Canada seeks to avoid worst-case scenario -- blowout in Mexico City

So which team had a worse Friday night? The USA, which lost to Guatemala, 2-0, in Guatemala City. Or Canada, which fell to Mexico, 3-0, in Vancouver?

Canada's defeat was a huge letdown after the buildup to the game -- it drew 54,798 fans at BC Place, setting a new attendance record for a Canadian World Cup qualifier -- but few expected Canada to beat Mexico, the reigning Concacaf champion and unbeaten in its last 16 games.

The USA fell behind by two goals after 15 minutes. Canada survived until the 31st minute when Javier Hernandez put Mexico ahead. Eight minutes later, Chicharito set up Hirving Lozano to make it 2-0, and Jesus Corona added the third goal in the second half.

The result could have been a lot worse as Mexico finished with a 19-7 edge in shots and hit the woodwork twice in the first half.

“At some point," veteran Julian De Guzman told the Toronto Sun, "we lost focus and lost our structure. A team like Mexico, if you’re not organized and compact, you’ll be punished. That’s what happened.”

Canada won't have a lot of time to regroup. It plays Mexico in the rematch at Azteca Stadium on Tuesday. While the Guatemala game in Columbus is being billed as a must-win game for the USA, Canada's task will be to avoid a blowout.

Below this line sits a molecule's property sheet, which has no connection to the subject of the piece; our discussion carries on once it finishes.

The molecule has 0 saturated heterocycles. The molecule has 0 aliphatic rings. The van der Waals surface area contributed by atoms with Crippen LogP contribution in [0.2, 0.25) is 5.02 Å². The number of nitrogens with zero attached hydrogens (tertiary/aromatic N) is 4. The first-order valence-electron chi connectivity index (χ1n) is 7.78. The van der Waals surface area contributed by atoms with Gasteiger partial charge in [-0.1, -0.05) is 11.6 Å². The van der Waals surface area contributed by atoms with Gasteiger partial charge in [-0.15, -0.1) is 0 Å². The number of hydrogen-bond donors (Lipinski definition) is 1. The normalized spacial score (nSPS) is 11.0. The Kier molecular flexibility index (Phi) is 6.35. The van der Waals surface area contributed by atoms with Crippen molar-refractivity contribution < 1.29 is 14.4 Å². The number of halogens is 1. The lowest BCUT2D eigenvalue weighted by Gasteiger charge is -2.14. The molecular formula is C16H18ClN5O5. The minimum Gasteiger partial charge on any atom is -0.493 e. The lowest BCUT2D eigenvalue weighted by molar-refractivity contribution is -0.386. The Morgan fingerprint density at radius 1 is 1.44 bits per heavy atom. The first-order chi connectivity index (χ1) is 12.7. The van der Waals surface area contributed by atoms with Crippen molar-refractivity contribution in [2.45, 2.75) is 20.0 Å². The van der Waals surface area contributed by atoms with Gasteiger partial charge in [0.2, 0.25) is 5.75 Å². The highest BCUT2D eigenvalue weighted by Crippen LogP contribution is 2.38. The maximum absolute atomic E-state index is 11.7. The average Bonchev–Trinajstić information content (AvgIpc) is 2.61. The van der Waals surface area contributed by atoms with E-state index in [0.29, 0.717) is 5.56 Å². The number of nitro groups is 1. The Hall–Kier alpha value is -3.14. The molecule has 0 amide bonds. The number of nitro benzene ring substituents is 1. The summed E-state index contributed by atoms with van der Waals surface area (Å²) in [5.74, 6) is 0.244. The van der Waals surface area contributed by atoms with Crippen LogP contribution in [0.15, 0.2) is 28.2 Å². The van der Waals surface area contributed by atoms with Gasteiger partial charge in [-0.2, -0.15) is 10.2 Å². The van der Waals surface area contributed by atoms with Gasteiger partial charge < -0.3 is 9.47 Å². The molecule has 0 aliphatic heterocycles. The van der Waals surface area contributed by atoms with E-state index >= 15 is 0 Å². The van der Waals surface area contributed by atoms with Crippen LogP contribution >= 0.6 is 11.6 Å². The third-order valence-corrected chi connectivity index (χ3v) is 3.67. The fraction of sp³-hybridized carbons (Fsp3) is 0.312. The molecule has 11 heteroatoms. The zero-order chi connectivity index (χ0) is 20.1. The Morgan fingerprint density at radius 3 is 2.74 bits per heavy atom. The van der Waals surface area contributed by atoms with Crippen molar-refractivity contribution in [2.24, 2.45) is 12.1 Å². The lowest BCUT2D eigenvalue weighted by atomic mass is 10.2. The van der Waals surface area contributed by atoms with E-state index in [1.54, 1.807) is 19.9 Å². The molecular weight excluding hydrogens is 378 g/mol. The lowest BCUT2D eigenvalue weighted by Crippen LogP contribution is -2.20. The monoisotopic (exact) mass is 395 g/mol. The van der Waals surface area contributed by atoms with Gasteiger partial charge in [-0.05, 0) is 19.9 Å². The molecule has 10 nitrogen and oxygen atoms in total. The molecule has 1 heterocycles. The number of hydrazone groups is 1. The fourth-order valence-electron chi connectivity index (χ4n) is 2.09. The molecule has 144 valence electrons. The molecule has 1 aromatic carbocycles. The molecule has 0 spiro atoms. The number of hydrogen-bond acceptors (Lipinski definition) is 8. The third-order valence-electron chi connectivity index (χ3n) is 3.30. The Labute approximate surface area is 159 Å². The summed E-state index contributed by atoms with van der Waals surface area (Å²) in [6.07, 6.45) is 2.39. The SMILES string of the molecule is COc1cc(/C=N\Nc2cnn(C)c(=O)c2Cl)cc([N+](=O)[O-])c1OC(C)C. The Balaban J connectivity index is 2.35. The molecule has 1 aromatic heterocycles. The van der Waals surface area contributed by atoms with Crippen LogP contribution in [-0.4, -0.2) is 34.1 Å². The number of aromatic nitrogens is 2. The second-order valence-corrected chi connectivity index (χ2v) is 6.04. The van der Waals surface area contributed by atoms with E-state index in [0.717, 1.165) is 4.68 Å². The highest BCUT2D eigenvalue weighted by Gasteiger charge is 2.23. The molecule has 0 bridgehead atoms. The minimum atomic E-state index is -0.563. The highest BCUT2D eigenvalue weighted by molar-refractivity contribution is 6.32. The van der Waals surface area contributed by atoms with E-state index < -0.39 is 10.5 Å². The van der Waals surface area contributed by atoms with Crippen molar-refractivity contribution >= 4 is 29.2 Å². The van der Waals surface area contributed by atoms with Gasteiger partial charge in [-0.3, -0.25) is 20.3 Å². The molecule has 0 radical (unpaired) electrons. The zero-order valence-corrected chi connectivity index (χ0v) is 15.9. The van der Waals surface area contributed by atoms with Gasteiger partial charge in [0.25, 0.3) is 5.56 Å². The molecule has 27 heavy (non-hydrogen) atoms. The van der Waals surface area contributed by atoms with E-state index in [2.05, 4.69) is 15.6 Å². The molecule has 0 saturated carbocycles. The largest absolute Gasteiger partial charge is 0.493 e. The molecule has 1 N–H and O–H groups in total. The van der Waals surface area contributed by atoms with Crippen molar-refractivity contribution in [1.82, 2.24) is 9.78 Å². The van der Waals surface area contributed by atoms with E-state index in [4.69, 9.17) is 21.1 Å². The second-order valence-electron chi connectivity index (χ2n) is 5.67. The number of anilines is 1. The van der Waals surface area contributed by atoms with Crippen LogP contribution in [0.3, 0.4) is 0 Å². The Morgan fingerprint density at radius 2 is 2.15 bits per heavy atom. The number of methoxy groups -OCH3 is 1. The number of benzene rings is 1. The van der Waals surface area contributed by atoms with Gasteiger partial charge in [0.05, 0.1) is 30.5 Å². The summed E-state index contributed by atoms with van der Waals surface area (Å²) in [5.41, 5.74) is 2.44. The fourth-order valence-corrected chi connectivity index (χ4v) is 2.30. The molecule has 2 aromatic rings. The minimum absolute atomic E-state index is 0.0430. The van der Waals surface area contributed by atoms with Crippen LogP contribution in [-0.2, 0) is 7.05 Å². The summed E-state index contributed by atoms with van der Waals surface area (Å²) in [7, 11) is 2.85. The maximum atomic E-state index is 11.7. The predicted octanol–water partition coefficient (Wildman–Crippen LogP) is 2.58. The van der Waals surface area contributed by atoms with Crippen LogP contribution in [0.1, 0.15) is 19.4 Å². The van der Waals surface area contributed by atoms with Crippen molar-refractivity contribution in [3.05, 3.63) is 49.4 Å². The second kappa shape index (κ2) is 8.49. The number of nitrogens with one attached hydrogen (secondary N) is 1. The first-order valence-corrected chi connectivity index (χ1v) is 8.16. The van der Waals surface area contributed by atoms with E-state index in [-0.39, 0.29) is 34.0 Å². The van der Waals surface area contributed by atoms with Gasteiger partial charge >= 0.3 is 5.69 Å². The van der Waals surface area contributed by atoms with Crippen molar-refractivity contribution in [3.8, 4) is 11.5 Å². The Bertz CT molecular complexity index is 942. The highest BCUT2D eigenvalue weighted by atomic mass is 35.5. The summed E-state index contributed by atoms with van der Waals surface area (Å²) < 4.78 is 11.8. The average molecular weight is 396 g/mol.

One of the reasons for the extra interest in the Mexico series is that Canada is in good shape to advance to the Hexagonal for the first time since 1999, but it can't afford to sabotage its goal difference.

Canada beat Honduras, 1-0, at home, and tied El Salvador, 0-0, in San Salvador in its first two games. Honduras did no better than Canada did against Mexico at home, losing, 2-0, in November.

Canada has lost to El Tri the last eight times they met in Mexico. The last results Canada earned on Mexican soil were 1-1 ties in World Cup qualifying in 1976 and 1980.

The 1976 draw propelled Canada into a tie with the USA, forcing a playoff against the USA that it won, 3-0, in Haiti. In both World Cup cycles, Mexico and Canada advanced out of the North American zone at the USA's expense into the final-round Hexagonal, then played as a five-game tournament at a single host country.

Since then, Canada has lost its eight road games against Mexico by a margin of 32-1. De Guzman believes Tuesday's game can be closer.

“We can’t let the environment impact us,” De Guzman told the Sun. “We can’t find ourselves overwhelmed. We can’t lose focus of our plans. We have qualities that are effective in these games.”
2 comments about "Canada seeks to avoid worst-case scenario -- blowout in Mexico City".
  1. John Soares, March 28, 2016 at 9:34 p.m.

    The USA...."BY FAR". No disrespect intended........It was Guatemala. And we played way worse than Canada. Yes it is possible.

  2. beautiful game, March 29, 2016 at 10:46 a.m.

    Whether it's a blow out or not makes no difference; Canada will lose unless the gods of soccer intervene big time. Canada is a third rate soccer squad; simply horrible. As for the USA, incapable of playing consistently for 90 minutes, lacks quality on and off the ball, and team cohesion is below par. Its strength are grit and muscle and against Guatemala neither showed.

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